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Time to seek co-parent counseling


Q. During the holidays my ex suggested we celebrate together (we have three children) for the sake of “family unity.” We broke up three years ago and have worked through a lot of drama, but for some reason she has decided she wants to try again. I do not want to reconcile or spend the holidays together. Because I said no, she then told our kids that I was the reason we were no longer a family. What’s good ex-etiquette?

A. Lots of red flags here, and the fact that you don’t want to celebrate with your ex is the least of them. It sounds to me like you and mom are not on the same page about a lot of things.

First, celebrating with your ex as a family over holidays like Christmas, Hanukkah or Thanksgiving sends a different message than both parents attending your child’s soccer game or birthday party. If you are going to attempt to celebrate together, say, over Christmas, you must project the right attitude all year round, which is one of cooperation in the name of co-parenting after a breakup, not pick a holiday significant of “family” and then with no warning make someone look like the bad guy because they won’t play along.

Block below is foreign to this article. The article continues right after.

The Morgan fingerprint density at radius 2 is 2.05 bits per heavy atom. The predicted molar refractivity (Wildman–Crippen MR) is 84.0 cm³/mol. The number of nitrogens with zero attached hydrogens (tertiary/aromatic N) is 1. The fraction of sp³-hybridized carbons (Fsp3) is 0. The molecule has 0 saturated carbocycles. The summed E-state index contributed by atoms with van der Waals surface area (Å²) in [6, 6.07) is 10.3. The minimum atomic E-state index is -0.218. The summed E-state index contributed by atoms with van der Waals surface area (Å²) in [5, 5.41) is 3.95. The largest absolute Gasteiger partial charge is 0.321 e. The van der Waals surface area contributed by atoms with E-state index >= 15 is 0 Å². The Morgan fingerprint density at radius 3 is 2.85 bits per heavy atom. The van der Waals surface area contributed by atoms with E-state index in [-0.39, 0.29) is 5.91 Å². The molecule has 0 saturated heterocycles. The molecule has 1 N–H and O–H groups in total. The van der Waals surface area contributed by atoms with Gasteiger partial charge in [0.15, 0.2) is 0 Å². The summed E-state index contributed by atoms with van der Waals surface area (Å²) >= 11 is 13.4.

As I read between the lines of your email, the bigger issue is how out of tune you and mom seem to be. It is evident you don’t have a forum in which to calmly problem-solve.

The obvious answer is to put your issues aside and talk honestly about what you both really want and what you want to project to your children. However, many in your position don’t know how to do that.

If this is you, you are a perfect candidate for co-parenting counseling. Although you may discuss reconciliation, more it is to help you examine your current and future goals, acknowledge your mutual interests and guide you through making a plan to successfully raise your children together even though you are no longer a couple.

You will find helpful articles on the Bonus Families website, keyword “co-parenting” or “contract.” That’s good ex-etiquette.

Dr. Jann Blackstone is the author of “Ex-etiquette for Parents: Good Behavior After Divorce or Separation,” and the founder of Bonus Families, News Service




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